Crawling public data from around the web is an integral part of most organizations, small or large, these days. With “web crawling” gaining popularity across industries, concerns around legal ramifications of it have grown too. Although these rules differ across geographies (only if under litigation), gladly there has been a general consensus around scraping rules on the borderless internet.
Most of the websites have an instruction document for bots, that enumerates a set of rules for automated access of their sites. It’s always hosted at the root location so you can find it at domain/robots.txt (example- https://amazon.com/robots.txt). Consider this a legal document that your bot needs to abide by if you plan to crawl that particular site. This has to be the foremost step before you decide to ethically crawl a site.
Instructions might be grouped by user agents which are nothing but the name of the bots like Googlebot, Yahoobot, MSNbot or *, the latter meaning everyone else. So if your user agent is not listed on a robots.txt file, you should be conforming to the instructions for all other user agents.
Allow vs. Disallow–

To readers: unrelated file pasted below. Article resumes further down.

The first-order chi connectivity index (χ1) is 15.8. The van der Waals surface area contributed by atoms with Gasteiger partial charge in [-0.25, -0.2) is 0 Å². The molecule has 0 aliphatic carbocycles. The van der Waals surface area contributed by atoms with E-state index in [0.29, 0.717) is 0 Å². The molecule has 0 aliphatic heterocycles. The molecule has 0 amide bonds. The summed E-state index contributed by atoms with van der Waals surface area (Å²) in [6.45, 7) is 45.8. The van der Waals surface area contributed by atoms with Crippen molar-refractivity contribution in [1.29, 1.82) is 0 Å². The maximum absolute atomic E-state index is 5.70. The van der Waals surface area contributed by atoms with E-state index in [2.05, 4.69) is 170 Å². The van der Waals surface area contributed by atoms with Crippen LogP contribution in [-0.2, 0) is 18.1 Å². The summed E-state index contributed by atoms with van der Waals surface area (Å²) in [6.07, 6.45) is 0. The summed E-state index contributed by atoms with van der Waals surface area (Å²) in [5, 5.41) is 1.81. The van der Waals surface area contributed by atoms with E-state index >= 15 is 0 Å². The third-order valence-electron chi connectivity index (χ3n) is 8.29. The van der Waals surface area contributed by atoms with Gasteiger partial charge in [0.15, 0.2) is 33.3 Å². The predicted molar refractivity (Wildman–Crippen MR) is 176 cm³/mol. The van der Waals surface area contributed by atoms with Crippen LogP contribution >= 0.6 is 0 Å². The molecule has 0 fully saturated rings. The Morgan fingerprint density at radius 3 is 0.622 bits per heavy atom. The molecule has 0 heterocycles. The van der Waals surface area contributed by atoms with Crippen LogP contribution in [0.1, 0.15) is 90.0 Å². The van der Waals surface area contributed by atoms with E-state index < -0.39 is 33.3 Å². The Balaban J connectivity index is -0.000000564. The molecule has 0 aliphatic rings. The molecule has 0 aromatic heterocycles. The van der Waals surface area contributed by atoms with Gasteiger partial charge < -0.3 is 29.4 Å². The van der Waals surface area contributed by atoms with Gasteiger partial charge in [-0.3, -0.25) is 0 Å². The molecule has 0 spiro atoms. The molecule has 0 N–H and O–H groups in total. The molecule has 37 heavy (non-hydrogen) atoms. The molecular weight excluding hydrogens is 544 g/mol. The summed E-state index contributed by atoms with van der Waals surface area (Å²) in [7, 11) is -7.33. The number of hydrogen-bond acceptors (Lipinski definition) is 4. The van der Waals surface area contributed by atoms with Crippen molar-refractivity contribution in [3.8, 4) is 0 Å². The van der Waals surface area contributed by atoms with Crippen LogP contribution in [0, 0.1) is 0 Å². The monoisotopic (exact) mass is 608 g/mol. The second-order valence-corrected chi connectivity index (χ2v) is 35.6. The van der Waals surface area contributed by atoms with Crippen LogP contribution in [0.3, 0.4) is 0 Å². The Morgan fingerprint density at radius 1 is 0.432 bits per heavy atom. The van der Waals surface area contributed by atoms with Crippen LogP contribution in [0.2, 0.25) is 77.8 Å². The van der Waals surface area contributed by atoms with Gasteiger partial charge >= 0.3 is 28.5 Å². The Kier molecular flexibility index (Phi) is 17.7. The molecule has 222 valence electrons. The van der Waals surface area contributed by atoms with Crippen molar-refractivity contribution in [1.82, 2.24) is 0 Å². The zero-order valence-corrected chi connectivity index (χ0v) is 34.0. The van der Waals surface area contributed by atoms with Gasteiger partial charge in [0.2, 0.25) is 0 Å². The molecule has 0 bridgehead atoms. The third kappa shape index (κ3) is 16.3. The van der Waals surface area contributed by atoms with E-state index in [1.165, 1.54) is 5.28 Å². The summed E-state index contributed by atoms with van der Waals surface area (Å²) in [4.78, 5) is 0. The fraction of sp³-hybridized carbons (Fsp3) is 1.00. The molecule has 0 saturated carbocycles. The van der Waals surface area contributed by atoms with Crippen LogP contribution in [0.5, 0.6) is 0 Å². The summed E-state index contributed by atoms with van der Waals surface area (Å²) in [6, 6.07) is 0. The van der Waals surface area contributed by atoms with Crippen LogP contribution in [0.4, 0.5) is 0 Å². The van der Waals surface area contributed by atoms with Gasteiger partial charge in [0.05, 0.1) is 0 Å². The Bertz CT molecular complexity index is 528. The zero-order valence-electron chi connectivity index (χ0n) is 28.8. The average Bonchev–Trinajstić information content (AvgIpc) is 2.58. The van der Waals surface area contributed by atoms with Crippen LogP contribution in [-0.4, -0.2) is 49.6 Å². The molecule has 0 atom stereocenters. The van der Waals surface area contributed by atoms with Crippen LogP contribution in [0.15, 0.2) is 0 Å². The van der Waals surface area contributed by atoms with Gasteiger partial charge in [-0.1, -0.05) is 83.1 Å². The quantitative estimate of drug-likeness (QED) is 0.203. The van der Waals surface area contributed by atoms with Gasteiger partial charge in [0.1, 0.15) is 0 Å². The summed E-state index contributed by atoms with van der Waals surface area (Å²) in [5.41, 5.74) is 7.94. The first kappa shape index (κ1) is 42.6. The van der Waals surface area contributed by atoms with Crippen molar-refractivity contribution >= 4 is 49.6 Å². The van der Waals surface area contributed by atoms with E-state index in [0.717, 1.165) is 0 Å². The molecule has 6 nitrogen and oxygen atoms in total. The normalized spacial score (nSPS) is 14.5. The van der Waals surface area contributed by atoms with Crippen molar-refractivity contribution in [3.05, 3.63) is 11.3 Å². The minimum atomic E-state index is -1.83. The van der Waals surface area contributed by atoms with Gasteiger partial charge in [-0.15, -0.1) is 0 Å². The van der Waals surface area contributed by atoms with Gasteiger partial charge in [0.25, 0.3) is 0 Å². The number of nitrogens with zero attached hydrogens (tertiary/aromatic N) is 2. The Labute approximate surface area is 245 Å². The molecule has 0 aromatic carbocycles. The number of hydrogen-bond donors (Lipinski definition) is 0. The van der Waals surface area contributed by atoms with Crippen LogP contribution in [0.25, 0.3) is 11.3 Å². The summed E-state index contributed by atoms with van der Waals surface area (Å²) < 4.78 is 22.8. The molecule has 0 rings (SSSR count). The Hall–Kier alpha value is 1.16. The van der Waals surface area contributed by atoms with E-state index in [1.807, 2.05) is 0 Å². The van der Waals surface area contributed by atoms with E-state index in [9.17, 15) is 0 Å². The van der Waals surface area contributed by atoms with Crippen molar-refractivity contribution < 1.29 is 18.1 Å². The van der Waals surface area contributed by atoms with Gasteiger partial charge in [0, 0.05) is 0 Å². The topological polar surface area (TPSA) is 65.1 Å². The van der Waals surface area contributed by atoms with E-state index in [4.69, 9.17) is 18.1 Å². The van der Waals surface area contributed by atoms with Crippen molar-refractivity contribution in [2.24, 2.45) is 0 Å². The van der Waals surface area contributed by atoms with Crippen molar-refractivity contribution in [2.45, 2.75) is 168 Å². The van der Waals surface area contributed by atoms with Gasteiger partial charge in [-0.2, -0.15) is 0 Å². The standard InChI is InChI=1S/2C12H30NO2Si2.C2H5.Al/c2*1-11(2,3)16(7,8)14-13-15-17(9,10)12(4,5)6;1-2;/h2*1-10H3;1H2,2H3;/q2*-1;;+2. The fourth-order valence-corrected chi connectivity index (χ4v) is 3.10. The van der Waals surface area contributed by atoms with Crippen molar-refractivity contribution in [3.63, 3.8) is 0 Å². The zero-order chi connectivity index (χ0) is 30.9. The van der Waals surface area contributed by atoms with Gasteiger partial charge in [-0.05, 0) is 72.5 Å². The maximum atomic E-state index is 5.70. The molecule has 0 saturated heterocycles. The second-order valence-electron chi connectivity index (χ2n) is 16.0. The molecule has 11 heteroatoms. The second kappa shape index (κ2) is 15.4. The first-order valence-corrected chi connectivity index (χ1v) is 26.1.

These are the key elements of this file. If the specific URL pattern of your interest is disallowed, you are expected to not crawl it, and vice-versa for allow. Here’s an example.
Robots.txt files also at times instruct what kind of delay is to be maintained between fetches. The numbers listed are typically in seconds. Conforming to these delays ensures you are following the target source’s politeness policies so as to not overload them with requests. This for example-
Most of the XML sitemaps that are auto-generated are listed under this robots.txt file. They aid in helping the relevant bots index pages within the sitemap. And of course, your user agent can read it too if allowed.
Wildcards and other characters–
Most of the statements within this file use the wildcard character “*” and also “/”. So if a file shows below, it means all user agents are allowed on all pages.
User Agent: *
Make sure the instruction statements are not commented. If any of it is, it’s probably not valid yet.
# User Agent:*
Since inherently all websites would want to get as visible as possible, you’d seldom find them blocking bots via their robots.txt files. At PromptCloud, we’ve found only ~2% of the sites on the web disallowing access to bots. However, there are certain actions that are intended to be performed only by humans (like login, add to cart, etc.) which are more often than not blocked for bot access. So for all those still concerned if crawling is legal, time to check out the robots file because it’s the authority telling you what you CAN CRAWL and what is better left for humans.
P.S. We’d be rolling out a parser for robots.txt soon that’ll help you conclude feasibility of a site. Keep an eye 🙂